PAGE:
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How deforestation poses dengue pandemic risk for Africa and Asia

Some diseases are extending distribution ranges
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Aedes albopictus: the Asian tiger mosquito. Used under Creative Commons license. Flickr/Ian Jacobs

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As the world continues to battle COVID-19, scientists are sounding the alarm over the rise of other zoonotic diseases. One of these is dengue, a mosquito-borne viral infection, found in tropical and sub-tropical climates worldwide, mostly in urban and semi-urban areas.

Increased deforestation and climate change continue to add to the predisposing conditions that may thrust Africa and Asia into other pandemics, scientists say, urging better assessments of the disease and predictions on how far it could and has spread throughout the world.

A group of researchers from the Center for International Forestry Research (CIFOR) and Spain’s University of Malaga believe more regions previously viewed as lower risk areas for dengue are now more prone to it, in part due to the rapid loss of forest cover pushing the increased spread of vectors of the virus.

“In Africa and in Asia, there is high potential for the re-emergence of sylvatic dengue in the human transmission cycle because of deforestation, climate change, and vector geographic expansion,” said Alisa Aliaga-Samanez, the lead author of a paper on the subject published in Plos.org. “While the existence of sylvatic dengue cycles has not been demonstrated in the Neotropic realms, there are reasons to foresee this possibility.”

The two regions bear the heaviest burden of the disease, according to the World Health Organization (WHO).

Africa is among the top regions with high forest loss, with 9 percent of forest cover lost between 1995 and 2005 across sub-Saharan Africa, representing an average loss of 40,000 sq kms of forest a year according to CIFOR and World Agroforestry (ICRAF).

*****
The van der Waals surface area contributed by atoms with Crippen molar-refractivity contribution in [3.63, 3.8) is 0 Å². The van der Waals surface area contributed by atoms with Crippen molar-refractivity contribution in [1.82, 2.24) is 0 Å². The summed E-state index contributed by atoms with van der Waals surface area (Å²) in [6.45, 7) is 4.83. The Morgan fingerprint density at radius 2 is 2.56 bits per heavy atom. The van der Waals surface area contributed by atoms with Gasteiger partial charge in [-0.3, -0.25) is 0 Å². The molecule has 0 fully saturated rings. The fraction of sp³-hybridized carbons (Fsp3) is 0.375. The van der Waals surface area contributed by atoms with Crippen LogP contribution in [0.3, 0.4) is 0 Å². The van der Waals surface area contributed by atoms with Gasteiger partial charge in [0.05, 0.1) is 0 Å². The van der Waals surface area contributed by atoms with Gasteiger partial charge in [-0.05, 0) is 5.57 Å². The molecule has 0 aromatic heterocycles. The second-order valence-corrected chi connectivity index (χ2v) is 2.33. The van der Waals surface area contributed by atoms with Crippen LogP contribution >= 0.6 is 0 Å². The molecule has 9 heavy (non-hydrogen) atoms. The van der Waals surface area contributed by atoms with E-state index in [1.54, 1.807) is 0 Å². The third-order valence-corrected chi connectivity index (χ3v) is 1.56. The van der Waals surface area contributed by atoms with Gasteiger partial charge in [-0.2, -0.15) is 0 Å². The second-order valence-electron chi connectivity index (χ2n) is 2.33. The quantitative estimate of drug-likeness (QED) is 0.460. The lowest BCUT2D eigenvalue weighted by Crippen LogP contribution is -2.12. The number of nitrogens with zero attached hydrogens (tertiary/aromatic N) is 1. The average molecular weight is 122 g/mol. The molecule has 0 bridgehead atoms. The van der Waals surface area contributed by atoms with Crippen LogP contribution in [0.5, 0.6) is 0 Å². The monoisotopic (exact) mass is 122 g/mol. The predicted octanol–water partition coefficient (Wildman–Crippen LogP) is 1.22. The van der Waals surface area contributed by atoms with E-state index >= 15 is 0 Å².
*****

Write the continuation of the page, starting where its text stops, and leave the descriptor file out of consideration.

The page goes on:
The disease is prevalent in a variety of tropical eco-regions including forests, savannas, mangroves, montane grasslands and xeric lands, as well as by low elevations and a high minimum temperature in the coldest month.

Increasing favorability during the early 21st century occurred outside the tropical regions in temperate grasslands, and in areas with high maximum annual temperatures, high pluviometric irregularity but low annual temperature ranges and rainfall.

“The rate of disease emergence is increasing globally, and many long-existing diseases are extending their distribution ranges,” said Julia Fa, an associate scientist with CIFOR-ICRAF, who is also an author on the paper. “This is the case for dengue, a global pandemic whose mosquito vectors are currently occupying ever-increasing numbers of regions worldwide.”

The researchers say the potential role of primates and sylvatic vectors could be increasing the risk of disease transmission in tropical forests.

With its new characteristics, dengue transmission is likely to affect many areas in Asia, Africa, North and South America, Oceania, and regions with no or very few cases of occurrence, including cities in Europe and Japan, according to the research.

“So, the geographical extent of this spread needs to be assessed and predicted,” said Aliaga-Samanez, adding: “There are also reasons to suggest that transmission of dengue from non-human primates in tropical forest cycles is being underestimated.”

Dengue is a viral disease caused by the dengue virus, a group of four Flaviviridae serotypes. The pathogen is principally transmitted by female mosquitoes of the genus Aedes to humans. In most cases, the pathogen causes mild illness, but is also known to cause flu-like symptoms, occasionally producing severe complications that are fatal.

WHO reports that annual dengue cases have been on the rise with one modeling estimating  390 million dengue virus infections per year, of which 96 million manifest clinically (with any severity of disease)  while another study on the prevalence of dengue estimates that 3.9 billion people are at risk of infection with dengue viruses.

The number of dengue cases reported to WHO increased over eightfold over the last two decades, from 505,430 cases in 2000, to over 2.4 million in 2010, and 5.2 million in 2019. Reported deaths between the year 2000 and 2015 increased from 960 to 4032,” wrote WHO in the latest update on the disease.

The scientists believe, the estimates could be conservative since many cases go unreported.

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This research forms part of the CGIAR Research Program on Forests, Trees and Agroforestry, which is supported by CGIAR Fund Donors.
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